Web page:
Academic research groups: University Medical Center Utrecht (the Netherlands), University Medical Center Groningen (the Netherlands), University of Innsbruck (Austria), Imperial College London (United Kingdom), University College London (United Kingdom), University of Ferrara (Italy), University Jean Monnet (France)
Public health institutes: National Institute for Public Health and the Environment (the Netherlands), Norwegian Institute for Public Health (Norway), INSERM: French National Institute of Health and Medical Research (France), Statens Serum Institute (Denmark), Centre National de la Recherche Scientifique (France), Instituto Superiore di Sanita (Italy), FISABIO: Fundacion para el Fomento de la Investigacion Sanitaria y Biomedica de la Comunitat Valencian (Spain)
Private partners: P95 (Belgium), Syreon Health Institute (Hungary), Mihailovic Health Analytics (Serbia), Glaxo SmithKline Biologicals (Belgium), Pfizer (United Kingdom), Sanofi Pasteur (France), Merck Sharp & Dohme, (USA), Janssen Vaccines & Prevention (the Netherlands), bioMerieux (France), Vaccines Europe/EFPIA.
University Medical Center Utrecht (UMC Utrecht) belongs to the largest public healthcare institutions in the Netherlands. UMC Utrecht has the ambition to be a leading international healthcare provider, medical school and research institute that is exciting for its people, attractive to talent and embodies a culture of teamwork, innovation, sustainability and high performance. As a patient-centered organization, its employees are dedicated to prevent disease, improve healthcare, develop new treatment methods and refine existing ones, with patient safety and quality as cornerstones. Strategic research programs are Brain, Child Health, Circulatory Health, Infection & Immunity, Cancer and Regenerative Medicine & Stem Cells. UMC Utrecht is embedded in a vibrant and entrepreneurial science community where knowledge about health, disease and healthcare is generated, validated, shared and applied.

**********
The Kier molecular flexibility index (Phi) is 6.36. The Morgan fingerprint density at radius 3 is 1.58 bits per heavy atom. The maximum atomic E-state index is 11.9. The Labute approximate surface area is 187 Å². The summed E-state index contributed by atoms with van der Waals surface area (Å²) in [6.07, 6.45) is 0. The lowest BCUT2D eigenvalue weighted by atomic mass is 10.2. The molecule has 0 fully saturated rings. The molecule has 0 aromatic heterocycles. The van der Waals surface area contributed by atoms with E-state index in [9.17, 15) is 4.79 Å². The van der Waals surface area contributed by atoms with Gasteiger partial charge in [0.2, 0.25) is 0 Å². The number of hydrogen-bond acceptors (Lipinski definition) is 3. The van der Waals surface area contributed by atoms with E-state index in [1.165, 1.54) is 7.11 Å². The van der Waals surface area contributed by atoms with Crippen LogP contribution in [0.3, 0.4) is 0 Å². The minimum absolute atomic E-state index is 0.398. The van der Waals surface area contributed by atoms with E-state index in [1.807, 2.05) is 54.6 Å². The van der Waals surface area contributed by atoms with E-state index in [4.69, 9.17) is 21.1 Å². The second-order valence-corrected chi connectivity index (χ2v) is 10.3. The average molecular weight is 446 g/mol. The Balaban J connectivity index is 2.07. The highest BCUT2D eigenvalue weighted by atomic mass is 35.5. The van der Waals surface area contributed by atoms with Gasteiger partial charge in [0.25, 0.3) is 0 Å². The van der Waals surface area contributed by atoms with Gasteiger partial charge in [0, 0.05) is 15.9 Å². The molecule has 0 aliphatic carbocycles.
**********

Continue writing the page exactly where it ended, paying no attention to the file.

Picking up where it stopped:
RIVM works to prevent and control outbreaks of infectious diseases. We promote public health and consumer safety, and we help to protect the quality of the environment. RIVM collects and collates knowledge and information from various sources, both national and international. We apply this knowledge ourselves, and we place it at the disposal of policy-makers, researchers, regulatory authorities and the general public. Each year, RIVM produces numerous reports on all aspects of public health, nutrition and diet, health care, disaster management, nature and the environment. RIVM has a total of approximately 1,600 staff.
GSK – one of the world's leading research-based pharmaceutical and healthcare companies – is committed to improving the quality of human life by enabling people to do more, feel better and live longer. GSK is one of the world's leading vaccine companies, involved in vaccine research, development and production. The company has 14 vaccines in development and its broad portfolio of 41 vaccines prevent illnesses such as hepatitis A, hepatitis B, diphtheria, tetanus, whooping cough, measles, mumps, rubella, polio, typhoid, influenza and bacterial meningitis. Globally, GSK has more than 16,000 people working to deliver more than 2 (2.3) million vaccines every day, to people in 166 countries.
The VITAL project has received funding from the Innovative Medicines Initiative 2 Joint Undertaking (JU) under grant agreement No 806776. The JU receives support from the European Union's Horizon 2020 research and innovation programme and EFPIA.